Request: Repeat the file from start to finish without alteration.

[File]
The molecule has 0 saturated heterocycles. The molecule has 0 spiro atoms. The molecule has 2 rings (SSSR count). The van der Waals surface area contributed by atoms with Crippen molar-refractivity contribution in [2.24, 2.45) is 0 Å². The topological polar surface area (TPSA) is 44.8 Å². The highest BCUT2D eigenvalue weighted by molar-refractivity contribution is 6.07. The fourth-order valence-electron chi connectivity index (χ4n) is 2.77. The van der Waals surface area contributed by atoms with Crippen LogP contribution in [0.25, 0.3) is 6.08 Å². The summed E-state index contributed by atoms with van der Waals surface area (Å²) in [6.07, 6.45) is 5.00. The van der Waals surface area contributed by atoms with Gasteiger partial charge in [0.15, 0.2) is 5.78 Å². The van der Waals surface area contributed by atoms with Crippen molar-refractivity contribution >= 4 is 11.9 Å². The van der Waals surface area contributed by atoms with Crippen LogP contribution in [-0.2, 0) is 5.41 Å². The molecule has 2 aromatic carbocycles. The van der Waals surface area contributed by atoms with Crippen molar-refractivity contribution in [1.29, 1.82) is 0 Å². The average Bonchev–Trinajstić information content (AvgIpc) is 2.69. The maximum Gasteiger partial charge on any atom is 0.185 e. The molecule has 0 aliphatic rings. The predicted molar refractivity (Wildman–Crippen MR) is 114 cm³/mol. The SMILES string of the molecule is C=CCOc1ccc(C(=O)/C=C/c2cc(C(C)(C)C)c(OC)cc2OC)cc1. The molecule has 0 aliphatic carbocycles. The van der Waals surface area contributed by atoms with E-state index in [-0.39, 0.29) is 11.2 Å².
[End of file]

The molecule has 0 saturated heterocycles. The molecule has 0 spiro atoms. The molecule has 2 rings (SSSR count). The van der Waals surface area contributed by atoms with Crippen molar-refractivity contribution in [2.24, 2.45) is 0 Å². The topological polar surface area (TPSA) is 44.8 Å². The highest BCUT2D eigenvalue weighted by molar-refractivity contribution is 6.07. The fourth-order valence-electron chi connectivity index (χ4n) is 2.77. The van der Waals surface area contributed by atoms with Crippen LogP contribution in [0.25, 0.3) is 6.08 Å². The summed E-state index contributed by atoms with van der Waals surface area (Å²) in [6.07, 6.45) is 5.00. The van der Waals surface area contributed by atoms with Gasteiger partial charge in [0.15, 0.2) is 5.78 Å². The van der Waals surface area contributed by atoms with Crippen molar-refractivity contribution >= 4 is 11.9 Å². The van der Waals surface area contributed by atoms with Crippen LogP contribution in [-0.2, 0) is 5.41 Å². The molecule has 2 aromatic carbocycles. The van der Waals surface area contributed by atoms with Crippen molar-refractivity contribution in [1.29, 1.82) is 0 Å². The average Bonchev–Trinajstić information content (AvgIpc) is 2.69. The maximum Gasteiger partial charge on any atom is 0.185 e. The molecule has 0 aliphatic rings. The predicted molar refractivity (Wildman–Crippen MR) is 114 cm³/mol. The SMILES string of the molecule is C=CCOc1ccc(C(=O)/C=C/c2cc(C(C)(C)C)c(OC)cc2OC)cc1. The molecule has 0 aliphatic carbocycles. The van der Waals surface area contributed by atoms with E-state index in [-0.39, 0.29) is 11.2 Å².